Fu­elling con­cerns

Doc­u­ments show Fort McMur­ray wild­fire raised wor­ries in Ot­tawa

The Guardian (Charlottetown) - - BUSINESS - BY LAU­REN KRUGEL THE CANA­DIAN PRESS

Fed­eral of­fi­cials raised the pos­si­bil­ity of re­lax­ing com­pe­ti­tion and fuel qual­ity rules to en­sure a sta­ble sup­ply of fuel while the Fort McMur­ray wild­fire raged and forced sev­eral north­ern Al­berta oil­sands projects to shut down.

Doc­u­ments ob­tained by The Cana­dian Press un­der the Ac­cess to In­for­ma­tion Act high­light some of the op­tions Ot­tawa was ex­am­in­ing if short­ages got bad enough dur­ing Canada’s most ex­pen­sive nat­u­ral dis­as­ter, which drove more than 80,000 Fort McMur­ray res­i­dents from their homes for a month or more in May 2016.

A May 10 “up­date on en­ergy op­er­a­tions” sent to Nat­u­ral Re­sources Canada staff noted as many as 1.5 mil­lion bar­rels a day of oil­sands pro­duc­tion were off­line.

“Com­pa­nies have re­ported that fuel in­ven­to­ries re­main ad­e­quate, but steps are be­ing taken to source al­ter­na­tive sup­plies from out­side the re­gion to sup­ple­ment cur­rent sup­plies,” the doc­u­ment said.

“If the sit­u­a­tion per­sists, there may be re­quests to re­lax re­stric­tions un­der the Com­pe­ti­tion Act to en­able greater in­for­ma­tion shar­ing and col­lab­o­ra­tion amongst in­dus­try on is­sues re­lated to fuel sup­ply, or to re­lax fed­eral fuel qual­ity stan­dards to en­able greater ac­cess to fuel sup­ply from other re­gions.”

The note said Nat­u­ral Re­sources Canada was work­ing with the En­vi­ron­ment, Jus­tice and In­no­va­tion, Science and Eco­nomic De­vel­op­ment min­istries to ex­plore a process to re­spond to any po­ten­tial re­quests of that na­ture.

It didn’t end up com­ing to that.

A Nat­u­ral Re­sources spokes­woman said no in­dus­try play­ers made such re­quests and rep­re­sen­ta­tives from Al­berta’s three big­gest re­fin­ers — Sun­cor En­ergy (TSX:SU), Im­pe­rial Oil (TSX:IMO) and Shell Canada — con­firmed they did not ask.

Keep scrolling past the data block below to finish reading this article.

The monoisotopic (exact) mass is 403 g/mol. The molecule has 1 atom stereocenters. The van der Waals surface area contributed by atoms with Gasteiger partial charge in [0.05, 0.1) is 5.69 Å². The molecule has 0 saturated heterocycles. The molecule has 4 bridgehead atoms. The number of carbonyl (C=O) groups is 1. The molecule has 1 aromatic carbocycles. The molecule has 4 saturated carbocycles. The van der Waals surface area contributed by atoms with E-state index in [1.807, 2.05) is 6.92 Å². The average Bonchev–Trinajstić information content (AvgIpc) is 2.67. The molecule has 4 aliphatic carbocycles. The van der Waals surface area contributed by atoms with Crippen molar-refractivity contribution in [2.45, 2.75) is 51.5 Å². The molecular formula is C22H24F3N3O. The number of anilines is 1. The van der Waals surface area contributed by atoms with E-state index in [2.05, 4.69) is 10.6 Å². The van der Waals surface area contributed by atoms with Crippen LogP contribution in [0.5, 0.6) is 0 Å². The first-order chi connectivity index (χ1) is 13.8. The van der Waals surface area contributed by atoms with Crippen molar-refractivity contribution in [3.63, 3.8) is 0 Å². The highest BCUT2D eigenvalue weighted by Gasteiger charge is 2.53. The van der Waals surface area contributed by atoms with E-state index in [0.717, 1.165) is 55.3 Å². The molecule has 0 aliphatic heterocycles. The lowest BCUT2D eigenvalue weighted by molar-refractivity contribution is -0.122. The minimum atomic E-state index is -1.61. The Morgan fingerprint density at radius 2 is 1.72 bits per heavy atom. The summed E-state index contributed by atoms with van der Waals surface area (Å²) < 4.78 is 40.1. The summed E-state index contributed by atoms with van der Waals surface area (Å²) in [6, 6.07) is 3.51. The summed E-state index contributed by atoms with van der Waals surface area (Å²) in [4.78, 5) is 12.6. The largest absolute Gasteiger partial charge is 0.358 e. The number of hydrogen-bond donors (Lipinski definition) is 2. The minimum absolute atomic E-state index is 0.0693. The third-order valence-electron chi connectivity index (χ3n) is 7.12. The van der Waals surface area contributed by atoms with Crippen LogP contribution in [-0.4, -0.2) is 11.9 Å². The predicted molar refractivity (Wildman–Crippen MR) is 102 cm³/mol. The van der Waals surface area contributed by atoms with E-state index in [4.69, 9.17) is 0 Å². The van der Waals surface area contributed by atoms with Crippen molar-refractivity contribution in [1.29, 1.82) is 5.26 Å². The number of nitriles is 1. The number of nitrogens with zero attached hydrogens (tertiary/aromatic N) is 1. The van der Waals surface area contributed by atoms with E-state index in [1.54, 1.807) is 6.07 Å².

Un­der the Com­pe­ti­tion Act, it is il­le­gal for com­peti­tors to work in con­cert on price set­ting, mar­ket al­lo­ca­tion and sup­ply re­stric­tion.

Com­pe­ti­tion Bu­reau en­force­ment guide­lines say the shar­ing of com­pet­i­tively sen­si­tive in­for­ma­tion can be a con­cern.

“An agree­ment to dis­close or ex­change in­for­ma­tion that is im­por­tant to com­pet­i­tive ri­valry be­tween the par­ties can re­sult in a sub­stan­tial less­en­ing or pre­ven­tion of com­pe­ti­tion,” says a 2009 doc­u­ment set­ting out com­peti­tor col­lab­o­ra­tion guide­lines.

Shell spokes­woman Tara Le­may said the com­pany kept pro­vin­cial and fed­eral gov­ern­ments up to speed on its in­ven­tory sit­u­a­tion, keep­ing in mind com­pe­ti­tion law re­stric­tions.

“Our sup­ply group worked tire­lessly to serve our cus­tomers and the com­mu­nity dur­ing one of the worst nat­u­ral disasters in Al­berta’s his­tory,” she said in an email.

“Thanks to their hard work, we were able to lever­age Shell’s North Amer­i­can-wide trad­ing net­work to help limit the im­pact of in­ven­tory short­ages at the pumps, both in crit­i­cal mar­kets like Fort McMur­ray where emer­gency ser­vices needed fuel to con­tinue their work, and in other cus­tomer mar­kets as well.”

There was very lit­tle sup­ply dis­rup­tion at Shell, aside from some mi­nor short­ages in Ed­mon­ton, said Le­may.

It was a tougher sit­u­a­tion for Sun­cor. In early June 2016, Sun­cor’s Petro-Canada branded sta­tions in Western Canada ran out of fuel due to the on­go­ing im­pact of the wild­fires and an out­age at its Ed­mon­ton re­fin­ery.

CP PHOTO

A gi­ant fire­ball is seen as a wild fire rips through the for­est 16 km south of Fort McMur­ray, Alta., on high­way 63 on May 7, 2016. Fed­eral of­fi­cials raised the pos­si­bil­ity of re­lax­ing com­pe­ti­tion and fuel qual­ity rules to en­sure a sta­ble sup­ply of fuel while the Fort McMur­ray wild­fire raged and forced sev­eral north­ern Al­berta oil­sands projects to shut down.

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